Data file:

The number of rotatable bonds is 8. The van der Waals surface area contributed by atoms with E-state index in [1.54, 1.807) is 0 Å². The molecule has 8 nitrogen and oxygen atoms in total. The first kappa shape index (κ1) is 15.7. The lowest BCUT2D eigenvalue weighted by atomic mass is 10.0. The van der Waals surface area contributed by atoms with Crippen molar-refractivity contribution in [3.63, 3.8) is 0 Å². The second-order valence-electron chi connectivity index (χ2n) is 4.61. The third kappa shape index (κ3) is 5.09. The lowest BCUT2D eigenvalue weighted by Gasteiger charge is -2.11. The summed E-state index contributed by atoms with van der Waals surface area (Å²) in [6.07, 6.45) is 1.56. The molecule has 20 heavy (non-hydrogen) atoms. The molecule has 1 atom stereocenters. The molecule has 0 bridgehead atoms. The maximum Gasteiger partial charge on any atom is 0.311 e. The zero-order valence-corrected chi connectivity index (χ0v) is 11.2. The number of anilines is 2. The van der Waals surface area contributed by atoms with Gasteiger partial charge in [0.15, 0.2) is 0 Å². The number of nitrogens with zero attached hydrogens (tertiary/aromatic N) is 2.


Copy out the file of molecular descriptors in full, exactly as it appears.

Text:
The number of rotatable bonds is 8. The van der Waals surface area contributed by atoms with E-state index in [1.54, 1.807) is 0 Å². The molecule has 8 nitrogen and oxygen atoms in total. The first kappa shape index (κ1) is 15.7. The lowest BCUT2D eigenvalue weighted by atomic mass is 10.0. The van der Waals surface area contributed by atoms with Crippen molar-refractivity contribution in [3.63, 3.8) is 0 Å². The second-order valence-electron chi connectivity index (χ2n) is 4.61. The third kappa shape index (κ3) is 5.09. The lowest BCUT2D eigenvalue weighted by Gasteiger charge is -2.11. The summed E-state index contributed by atoms with van der Waals surface area (Å²) in [6.07, 6.45) is 1.56. The molecule has 20 heavy (non-hydrogen) atoms. The molecule has 1 atom stereocenters. The molecule has 0 bridgehead atoms. The maximum Gasteiger partial charge on any atom is 0.311 e. The zero-order valence-corrected chi connectivity index (χ0v) is 11.2. The number of anilines is 2. The van der Waals surface area contributed by atoms with Gasteiger partial charge in [0.15, 0.2) is 0 Å². The number of nitrogens with zero attached hydrogens (tertiary/aromatic N) is 2.